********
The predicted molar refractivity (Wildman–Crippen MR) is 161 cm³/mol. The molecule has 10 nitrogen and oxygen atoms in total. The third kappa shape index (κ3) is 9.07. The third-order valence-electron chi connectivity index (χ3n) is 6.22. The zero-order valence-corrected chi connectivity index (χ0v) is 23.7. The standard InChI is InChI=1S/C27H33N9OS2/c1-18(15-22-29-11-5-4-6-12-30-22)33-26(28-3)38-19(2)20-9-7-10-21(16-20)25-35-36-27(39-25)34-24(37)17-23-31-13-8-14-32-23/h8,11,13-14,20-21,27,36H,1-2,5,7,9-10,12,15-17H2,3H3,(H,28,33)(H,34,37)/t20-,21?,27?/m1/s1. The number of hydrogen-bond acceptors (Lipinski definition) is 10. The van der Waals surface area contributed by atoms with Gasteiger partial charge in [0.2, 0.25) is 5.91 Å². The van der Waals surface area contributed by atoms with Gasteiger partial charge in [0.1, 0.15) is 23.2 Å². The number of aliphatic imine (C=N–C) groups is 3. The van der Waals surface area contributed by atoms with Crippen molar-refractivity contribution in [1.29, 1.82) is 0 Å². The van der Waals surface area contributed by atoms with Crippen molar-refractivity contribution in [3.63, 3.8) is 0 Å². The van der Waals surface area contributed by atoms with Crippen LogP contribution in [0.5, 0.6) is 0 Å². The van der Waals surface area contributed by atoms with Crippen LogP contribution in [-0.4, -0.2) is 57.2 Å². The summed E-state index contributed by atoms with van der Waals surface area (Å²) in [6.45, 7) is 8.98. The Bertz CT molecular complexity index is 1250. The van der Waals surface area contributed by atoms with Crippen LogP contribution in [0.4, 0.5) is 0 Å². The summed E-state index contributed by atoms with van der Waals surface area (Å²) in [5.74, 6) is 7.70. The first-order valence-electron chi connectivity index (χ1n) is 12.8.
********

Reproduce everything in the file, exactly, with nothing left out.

The predicted molar refractivity (Wildman–Crippen MR) is 161 cm³/mol. The molecule has 10 nitrogen and oxygen atoms in total. The third kappa shape index (κ3) is 9.07. The third-order valence-electron chi connectivity index (χ3n) is 6.22. The zero-order valence-corrected chi connectivity index (χ0v) is 23.7. The standard InChI is InChI=1S/C27H33N9OS2/c1-18(15-22-29-11-5-4-6-12-30-22)33-26(28-3)38-19(2)20-9-7-10-21(16-20)25-35-36-27(39-25)34-24(37)17-23-31-13-8-14-32-23/h8,11,13-14,20-21,27,36H,1-2,5,7,9-10,12,15-17H2,3H3,(H,28,33)(H,34,37)/t20-,21?,27?/m1/s1. The number of hydrogen-bond acceptors (Lipinski definition) is 10. The van der Waals surface area contributed by atoms with Gasteiger partial charge in [0.2, 0.25) is 5.91 Å². The van der Waals surface area contributed by atoms with Gasteiger partial charge in [0.1, 0.15) is 23.2 Å². The number of aliphatic imine (C=N–C) groups is 3. The van der Waals surface area contributed by atoms with Crippen molar-refractivity contribution in [1.29, 1.82) is 0 Å². The van der Waals surface area contributed by atoms with Crippen molar-refractivity contribution in [3.63, 3.8) is 0 Å². The van der Waals surface area contributed by atoms with Crippen LogP contribution in [0.5, 0.6) is 0 Å². The van der Waals surface area contributed by atoms with Crippen LogP contribution in [-0.4, -0.2) is 57.2 Å². The summed E-state index contributed by atoms with van der Waals surface area (Å²) in [6.45, 7) is 8.98. The Bertz CT molecular complexity index is 1250. The van der Waals surface area contributed by atoms with Crippen LogP contribution in [0.4, 0.5) is 0 Å². The summed E-state index contributed by atoms with van der Waals surface area (Å²) in [5.74, 6) is 7.70. The first-order valence-electron chi connectivity index (χ1n) is 12.8.